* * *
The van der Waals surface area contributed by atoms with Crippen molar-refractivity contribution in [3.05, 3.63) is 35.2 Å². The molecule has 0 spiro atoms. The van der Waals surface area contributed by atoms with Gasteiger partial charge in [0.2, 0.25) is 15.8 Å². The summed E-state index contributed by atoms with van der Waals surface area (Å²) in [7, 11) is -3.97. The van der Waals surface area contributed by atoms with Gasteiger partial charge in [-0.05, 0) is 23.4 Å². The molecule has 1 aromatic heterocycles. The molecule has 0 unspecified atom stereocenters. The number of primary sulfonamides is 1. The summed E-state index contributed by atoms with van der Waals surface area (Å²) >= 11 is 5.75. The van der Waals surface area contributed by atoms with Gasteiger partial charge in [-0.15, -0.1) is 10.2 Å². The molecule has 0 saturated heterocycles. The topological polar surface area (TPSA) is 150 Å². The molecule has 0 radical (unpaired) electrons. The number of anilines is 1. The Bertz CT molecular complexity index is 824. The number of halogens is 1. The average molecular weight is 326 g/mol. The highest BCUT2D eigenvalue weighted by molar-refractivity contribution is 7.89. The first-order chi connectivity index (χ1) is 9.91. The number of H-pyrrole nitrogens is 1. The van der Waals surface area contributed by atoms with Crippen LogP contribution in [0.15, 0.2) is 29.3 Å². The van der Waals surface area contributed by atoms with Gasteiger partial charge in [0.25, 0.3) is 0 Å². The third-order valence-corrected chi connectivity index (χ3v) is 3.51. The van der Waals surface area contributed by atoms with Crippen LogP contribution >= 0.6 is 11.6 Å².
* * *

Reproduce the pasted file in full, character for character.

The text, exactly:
The van der Waals surface area contributed by atoms with Crippen molar-refractivity contribution in [3.05, 3.63) is 35.2 Å². The molecule has 0 spiro atoms. The van der Waals surface area contributed by atoms with Gasteiger partial charge in [0.2, 0.25) is 15.8 Å². The summed E-state index contributed by atoms with van der Waals surface area (Å²) in [7, 11) is -3.97. The van der Waals surface area contributed by atoms with Gasteiger partial charge in [-0.05, 0) is 23.4 Å². The molecule has 1 aromatic heterocycles. The molecule has 0 unspecified atom stereocenters. The number of primary sulfonamides is 1. The summed E-state index contributed by atoms with van der Waals surface area (Å²) >= 11 is 5.75. The van der Waals surface area contributed by atoms with Gasteiger partial charge in [-0.15, -0.1) is 10.2 Å². The molecule has 0 saturated heterocycles. The topological polar surface area (TPSA) is 150 Å². The molecule has 0 radical (unpaired) electrons. The number of anilines is 1. The Bertz CT molecular complexity index is 824. The number of halogens is 1. The average molecular weight is 326 g/mol. The highest BCUT2D eigenvalue weighted by molar-refractivity contribution is 7.89. The first-order chi connectivity index (χ1) is 9.91. The number of H-pyrrole nitrogens is 1. The van der Waals surface area contributed by atoms with Crippen LogP contribution in [0.15, 0.2) is 29.3 Å². The van der Waals surface area contributed by atoms with Gasteiger partial charge in [0.25, 0.3) is 0 Å². The third-order valence-corrected chi connectivity index (χ3v) is 3.51. The van der Waals surface area contributed by atoms with Crippen LogP contribution >= 0.6 is 11.6 Å².